1. From the opposite perspective, It reminds me one of the possible methods to produce the alien signal retrieved from space on the novel “his master’s voice” from Stanislaw Lem, which is similar to Seagan’s “Contact” but it was written two decades earlier and has a better ending.

  2. Why are we trying to contact the Alien Space Brothers?
    How long will it take?
    How long for a reply?
    No one’s going to be where they were at the start of this, in fact no one was where they thought they were at the start of it.
    Back to square one: WHY?

  3. “Most of us will have at some point have bought a long power cable to charge the bike on the deck”

    I must admit I have no idea what Richard is trying to say here. What bike and what deck?

  4. There was a trilogy of books featuring variations of a theme – this theme, I don’t recall by who, two of which were “Time” and “Space”… in one of these books alien artifacts were found at the gravitational focal points of the lensing phenomenon, like 1000AU out, opposite what ended up as destination stars for a Stargate-like transport network that disassembles the original…. traveler and sends them to another device similarly located in another star system as information. This of course didn’t violate light speed, so travelers ended up skipping forward in time as they were “transmitted”, eventually to the “heat death” of the Universe.

    This premise of course falls apart in reality by the logic that stars are all moving relative to each other and the network nodes in each system would have to maintain position at the focal points opposite their targets in a non-orbital manner without propulsion.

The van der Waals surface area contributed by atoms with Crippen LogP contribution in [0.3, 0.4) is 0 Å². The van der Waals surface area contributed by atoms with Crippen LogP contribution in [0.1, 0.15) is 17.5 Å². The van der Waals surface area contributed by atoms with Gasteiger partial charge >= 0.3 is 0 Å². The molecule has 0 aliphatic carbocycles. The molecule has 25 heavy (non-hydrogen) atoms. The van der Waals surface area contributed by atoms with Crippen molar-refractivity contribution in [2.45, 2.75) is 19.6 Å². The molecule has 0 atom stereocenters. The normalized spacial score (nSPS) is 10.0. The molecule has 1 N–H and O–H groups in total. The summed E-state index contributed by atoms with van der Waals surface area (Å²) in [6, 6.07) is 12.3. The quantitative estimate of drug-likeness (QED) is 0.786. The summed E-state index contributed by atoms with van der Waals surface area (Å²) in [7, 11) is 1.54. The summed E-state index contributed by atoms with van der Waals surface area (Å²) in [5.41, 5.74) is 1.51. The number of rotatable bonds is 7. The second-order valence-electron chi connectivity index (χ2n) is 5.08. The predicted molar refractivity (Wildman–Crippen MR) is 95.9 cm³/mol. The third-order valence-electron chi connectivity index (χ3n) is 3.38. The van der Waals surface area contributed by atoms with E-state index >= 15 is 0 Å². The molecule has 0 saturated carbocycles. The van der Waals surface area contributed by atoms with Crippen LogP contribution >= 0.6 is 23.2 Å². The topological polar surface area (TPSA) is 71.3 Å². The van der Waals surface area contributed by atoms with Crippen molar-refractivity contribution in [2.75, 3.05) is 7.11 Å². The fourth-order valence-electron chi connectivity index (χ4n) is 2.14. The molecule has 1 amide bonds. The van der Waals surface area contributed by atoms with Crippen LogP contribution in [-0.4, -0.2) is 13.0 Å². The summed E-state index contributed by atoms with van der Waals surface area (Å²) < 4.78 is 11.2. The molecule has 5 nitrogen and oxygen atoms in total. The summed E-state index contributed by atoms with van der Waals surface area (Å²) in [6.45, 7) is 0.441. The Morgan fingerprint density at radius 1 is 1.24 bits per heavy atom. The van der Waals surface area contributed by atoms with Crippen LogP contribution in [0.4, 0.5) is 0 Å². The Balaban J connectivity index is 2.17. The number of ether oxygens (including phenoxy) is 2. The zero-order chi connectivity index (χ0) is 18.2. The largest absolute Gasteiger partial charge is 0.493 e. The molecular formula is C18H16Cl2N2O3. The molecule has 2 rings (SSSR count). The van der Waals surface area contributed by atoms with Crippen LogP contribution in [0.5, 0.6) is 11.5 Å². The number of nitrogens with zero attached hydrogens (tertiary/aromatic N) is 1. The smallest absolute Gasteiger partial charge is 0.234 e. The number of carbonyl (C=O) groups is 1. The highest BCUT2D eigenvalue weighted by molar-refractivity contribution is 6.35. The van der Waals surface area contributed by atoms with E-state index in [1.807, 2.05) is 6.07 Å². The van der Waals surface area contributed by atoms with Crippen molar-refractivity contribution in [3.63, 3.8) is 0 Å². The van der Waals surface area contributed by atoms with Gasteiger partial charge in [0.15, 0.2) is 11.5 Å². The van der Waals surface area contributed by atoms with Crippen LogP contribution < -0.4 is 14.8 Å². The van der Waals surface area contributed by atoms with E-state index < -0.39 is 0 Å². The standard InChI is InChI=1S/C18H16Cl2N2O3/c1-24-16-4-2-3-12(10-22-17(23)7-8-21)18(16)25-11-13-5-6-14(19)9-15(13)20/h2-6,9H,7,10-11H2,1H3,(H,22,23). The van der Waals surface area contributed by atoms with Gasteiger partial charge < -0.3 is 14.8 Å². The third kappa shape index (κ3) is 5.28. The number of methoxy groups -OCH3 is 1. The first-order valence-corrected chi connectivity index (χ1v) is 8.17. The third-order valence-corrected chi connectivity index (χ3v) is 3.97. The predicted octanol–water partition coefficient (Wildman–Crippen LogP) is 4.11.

1. I don’t know your books. But in my head-cannon for them now the travelers are initially devastated realizing they have reached the heat death of the universe and there is nothing left for them. Then they realize they can keep going. They do so. There is another big bang. They keep going. Everything repeats. They end up back in a repeat of the very time they started the journey with all their loved ones, acquaintances and everything just like they remember.

      Maybe they briefly contemplate whether this is their real home, their real loved ones, etc.. or if they are even farther from home than ever. But they quickly realize even thinking about that is pointless and just go on with their lives.

      Basically it’s Futurama.

  5. We will never be able to contact anyone more advanced than us.
    Any advanced aliens will absolutely not want to associate with a primitive undeveloped mass of beings.
    They will simply not pick up and send it to spam.
    We will only be able to make contact with similar level aliens.

    1. That’s not true of humans, so why would it be true of aliens? For instance, more developed countries use less developed countries for raw materials and unskilled labour. We also use lower life forms for food and beasts of burden.

      None of these scenarios are pleasant for humans, ht they don’t entail that we won’t be able to contact aliens.